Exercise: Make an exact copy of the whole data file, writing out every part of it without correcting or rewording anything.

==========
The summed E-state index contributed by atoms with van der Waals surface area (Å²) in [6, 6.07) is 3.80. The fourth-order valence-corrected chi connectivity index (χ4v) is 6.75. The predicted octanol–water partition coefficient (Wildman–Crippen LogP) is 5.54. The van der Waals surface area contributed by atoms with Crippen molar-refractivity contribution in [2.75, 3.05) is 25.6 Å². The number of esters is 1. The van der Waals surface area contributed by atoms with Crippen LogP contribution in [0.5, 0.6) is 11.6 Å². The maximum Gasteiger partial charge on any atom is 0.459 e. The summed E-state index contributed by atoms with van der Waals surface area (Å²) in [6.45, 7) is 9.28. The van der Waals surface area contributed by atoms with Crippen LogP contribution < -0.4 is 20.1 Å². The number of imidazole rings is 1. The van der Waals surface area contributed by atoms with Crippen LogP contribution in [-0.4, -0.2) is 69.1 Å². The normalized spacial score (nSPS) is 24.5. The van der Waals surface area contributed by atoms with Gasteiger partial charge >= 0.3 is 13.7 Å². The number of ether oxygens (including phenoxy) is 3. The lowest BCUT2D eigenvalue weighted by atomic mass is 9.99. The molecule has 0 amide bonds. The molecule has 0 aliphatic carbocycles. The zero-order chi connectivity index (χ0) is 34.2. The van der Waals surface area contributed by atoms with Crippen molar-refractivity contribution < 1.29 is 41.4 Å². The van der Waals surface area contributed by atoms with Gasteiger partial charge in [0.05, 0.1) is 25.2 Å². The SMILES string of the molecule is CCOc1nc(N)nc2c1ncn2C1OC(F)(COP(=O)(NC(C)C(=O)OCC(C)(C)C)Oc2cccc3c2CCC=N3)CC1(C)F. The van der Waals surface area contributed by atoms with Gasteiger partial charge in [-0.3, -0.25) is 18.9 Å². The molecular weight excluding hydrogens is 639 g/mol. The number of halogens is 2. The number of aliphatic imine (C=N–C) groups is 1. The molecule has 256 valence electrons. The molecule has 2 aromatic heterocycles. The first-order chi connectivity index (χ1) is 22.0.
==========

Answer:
The summed E-state index contributed by atoms with van der Waals surface area (Å²) in [6, 6.07) is 3.80. The fourth-order valence-corrected chi connectivity index (χ4v) is 6.75. The predicted octanol–water partition coefficient (Wildman–Crippen LogP) is 5.54. The van der Waals surface area contributed by atoms with Crippen molar-refractivity contribution in [2.75, 3.05) is 25.6 Å². The number of esters is 1. The van der Waals surface area contributed by atoms with Crippen LogP contribution in [0.5, 0.6) is 11.6 Å². The maximum Gasteiger partial charge on any atom is 0.459 e. The summed E-state index contributed by atoms with van der Waals surface area (Å²) in [6.45, 7) is 9.28. The van der Waals surface area contributed by atoms with Crippen LogP contribution < -0.4 is 20.1 Å². The number of imidazole rings is 1. The van der Waals surface area contributed by atoms with Crippen LogP contribution in [-0.4, -0.2) is 69.1 Å². The normalized spacial score (nSPS) is 24.5. The van der Waals surface area contributed by atoms with Gasteiger partial charge >= 0.3 is 13.7 Å². The number of ether oxygens (including phenoxy) is 3. The lowest BCUT2D eigenvalue weighted by atomic mass is 9.99. The molecule has 0 amide bonds. The molecule has 0 aliphatic carbocycles. The zero-order chi connectivity index (χ0) is 34.2. The van der Waals surface area contributed by atoms with Crippen molar-refractivity contribution < 1.29 is 41.4 Å². The van der Waals surface area contributed by atoms with Gasteiger partial charge in [0.05, 0.1) is 25.2 Å². The SMILES string of the molecule is CCOc1nc(N)nc2c1ncn2C1OC(F)(COP(=O)(NC(C)C(=O)OCC(C)(C)C)Oc2cccc3c2CCC=N3)CC1(C)F. The van der Waals surface area contributed by atoms with Gasteiger partial charge in [-0.3, -0.25) is 18.9 Å². The molecular weight excluding hydrogens is 639 g/mol. The number of halogens is 2. The number of aliphatic imine (C=N–C) groups is 1. The molecule has 256 valence electrons. The molecule has 2 aromatic heterocycles. The first-order chi connectivity index (χ1) is 22.0.